The Consortium

By Sam Parry

Most of Congress is still preoccupied with returning from a long winter break or distracted by the ethical charges against House Speaker Newt Gingrich. But Rep. Maxine Waters has busied herself in the post-election period by pursuing allegations that CIA-backed Nicaraguan contra rebels funnelled cocaine into the United States, drugs that helped spark the "crack" crisis.

Waters, the recently elected head of the Congressional Black Caucus, has been in Nicaragua interviewing witnesses and pursuing leads. Joseph Lee, her spokesman, said the congresswoman is still "fully engaged" in that investigation which started last summer with a controversial three-part investigative series by reporter Gary Webb of The San Jose Mercury-News.

Despite criticism of that series by conservatives and some mainstream press outlets, Lee said Waters's investigation has been "bolstered" by a steady stream of phone calls from concerned citizens volunteering information and support. With the start of the new congressional session, Waters plans to introduce legislation seeking a bipartisan commission to dig deeper into what the CIA knew about the contra cocaine trafficking and what the spy agency did about it.

In her congressional pursuit of the "crack" allegations, Waters seems to be walking a lonely road. Continued Republican control of Congress means that the intelligence oversight committees remain in the hands of members who supported the contra cause and want to defend the legacy of Ronald Reagan and George Bush.

The national media also seems to have settled the matter in its own collective mind. There have been no stories run on the controversy in any of the major papers since before the holidays. A recent Newsweek treatment cited the story in a tongue-in-cheek manner as an example of modern American paranoia. [See The Consortium, Jan. 20, 1997]

But for many Americans, the alleged CIA-contra role in the crack epidemic remains a question of whom to believe. In many ways, the story has pitted the new media vs. the old media, with the upstarts like the Internet, talk radio and a regional paper like the Mercury-News challenging the Establishment press, particularly The Washington Post and The New York Times.

It is also a story of grassroots efforts within the black community to challenge the powers-that-be and their reassuring declarations that the CIA is innocent. Besides the Black Caucus, comedian-activist Dick Gregory and talk-show host Joe Madison have been particularly vocal and active, pledging to fast until all relevant documents are disclosed. Joe Madison's radio show on WRC in Washington has devoted daily attention to the charges. The Rev. Jesse Jackson and Kweisi Mfume, head of the NAACP, also have pressed the issue.

But these investigative efforts have run into a brickwall of disbelief and even ridicule from much of the Establishment press. Major newspapers have devoted unprecedented space in attempted debunkings of another newspaper's investigative work.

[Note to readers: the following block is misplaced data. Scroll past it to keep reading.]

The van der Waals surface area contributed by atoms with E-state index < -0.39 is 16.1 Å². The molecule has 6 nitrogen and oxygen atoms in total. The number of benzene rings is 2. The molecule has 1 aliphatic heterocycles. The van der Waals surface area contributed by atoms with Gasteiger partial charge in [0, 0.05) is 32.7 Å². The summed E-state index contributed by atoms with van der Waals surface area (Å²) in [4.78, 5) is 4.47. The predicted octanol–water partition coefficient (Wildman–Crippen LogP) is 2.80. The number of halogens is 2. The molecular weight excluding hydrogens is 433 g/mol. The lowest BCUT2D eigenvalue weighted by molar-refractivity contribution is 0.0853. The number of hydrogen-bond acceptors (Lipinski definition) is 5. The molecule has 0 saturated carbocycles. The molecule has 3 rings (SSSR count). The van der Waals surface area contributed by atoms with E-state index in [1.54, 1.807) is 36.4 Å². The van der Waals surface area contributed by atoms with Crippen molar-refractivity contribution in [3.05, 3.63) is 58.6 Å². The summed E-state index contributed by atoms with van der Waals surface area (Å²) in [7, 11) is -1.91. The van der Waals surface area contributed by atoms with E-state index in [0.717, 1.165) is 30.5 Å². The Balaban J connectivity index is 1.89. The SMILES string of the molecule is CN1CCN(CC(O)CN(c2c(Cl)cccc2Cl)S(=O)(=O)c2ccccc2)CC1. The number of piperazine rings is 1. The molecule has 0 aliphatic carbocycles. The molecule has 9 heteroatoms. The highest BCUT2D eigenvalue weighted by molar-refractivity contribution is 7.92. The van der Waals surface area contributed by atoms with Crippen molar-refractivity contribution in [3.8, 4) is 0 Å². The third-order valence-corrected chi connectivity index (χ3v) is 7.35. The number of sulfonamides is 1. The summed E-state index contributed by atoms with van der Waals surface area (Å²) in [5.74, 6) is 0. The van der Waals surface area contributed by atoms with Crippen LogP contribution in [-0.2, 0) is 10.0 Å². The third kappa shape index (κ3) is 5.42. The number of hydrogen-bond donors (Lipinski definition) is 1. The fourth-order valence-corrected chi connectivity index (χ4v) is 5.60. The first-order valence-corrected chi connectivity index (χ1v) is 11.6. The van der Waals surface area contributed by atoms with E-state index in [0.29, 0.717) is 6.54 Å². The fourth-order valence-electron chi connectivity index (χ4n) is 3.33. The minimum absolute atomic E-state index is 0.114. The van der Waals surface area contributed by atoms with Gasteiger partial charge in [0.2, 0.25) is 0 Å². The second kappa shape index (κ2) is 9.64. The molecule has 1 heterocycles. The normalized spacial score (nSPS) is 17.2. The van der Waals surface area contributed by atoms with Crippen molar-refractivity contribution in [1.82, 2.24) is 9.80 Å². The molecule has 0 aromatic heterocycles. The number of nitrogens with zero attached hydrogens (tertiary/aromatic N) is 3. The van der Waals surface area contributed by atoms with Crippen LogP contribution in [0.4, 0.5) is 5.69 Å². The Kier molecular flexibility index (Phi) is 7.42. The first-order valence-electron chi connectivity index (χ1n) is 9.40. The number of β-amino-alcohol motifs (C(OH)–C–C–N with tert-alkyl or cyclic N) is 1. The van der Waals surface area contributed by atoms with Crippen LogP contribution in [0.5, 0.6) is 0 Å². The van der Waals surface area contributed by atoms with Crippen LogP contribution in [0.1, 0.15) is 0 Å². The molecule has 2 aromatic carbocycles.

At times, the big papers have gone so far as to stifle attempts by the Mercury-News to defend itself. Since mid-October, The Washington Post has refused to run a letter by Mercury-News executive editor Jerry Ceppos responding to the Post's two-page-plus slamming of the Mercury-News series.

Ceppos, for instance, challenged the Post's criticism of the series for supposedly implicating the CIA in America's crack epidemic. Ceppos argued that "while there is considerable circumstantial evidence of CIA involvement with the leaders of the drug ring, we never reached or reported any definitive conclusion on CIA involvement."

In recent weeks, the dispute over the series has spilled into two academic journals, The Columbia Journalism Review and The American Journalism Review. Both published pieces that tried to sort through the media quarrels. But the two articles came to distinctly different evaluations of the Mercury-News series.

AJR's piece, "The Web That Gary Spun" by Alicia C. Shepard, embraces the mainstream press critiques and hits Webb's stories for exaggerating the CIA's involvement in the contra cocaine network. Shepard writes, "While the core of Webb's stories may be true, he has been chastised for overselling the story by writing it in a way that would lead reasonable readers to conclude that the CIA was involved in the drug trafficking." Shepard noted, for instance, that Webb described the contras as the "CIA's army," a complaint also raised by The Washington Post.

But the problem with Shepard's argument is that the contras indeed were, to a large degree, the "CIA's army," trained, financed and directed either by CIA officers or by Oliver North's associates. At one point in 1983, for instance, President Reagan turned to Duane Clarridge, the head of the CIA's Latin American Division, and complained, "can't you get those vandals of yours to do this job." [See The Consortium, Jan. 20, 1997]

In CJR's analysis, writer Peter Kornbluh concentrates on the larger point of the big media's failure to have pursued the contra cocaine allegations adequately in the 1980s. "Citizens and journalists alike are left to weigh the significant flaws of the piece against the value of putting a serious matter, one the press has failed to fully explore, back on the national agenda," wrote Kornbluh, a senior analyst at the National Security Archive.

Though the national press has apparently concluded that the contra-cocaine case is closed, Waters and other black leaders are not convinced. As a new congressional session opens, they seem determined to put this troubling controversy back on the national agenda.

(c) Copyright 1997 -- Please Do Not Re-Post

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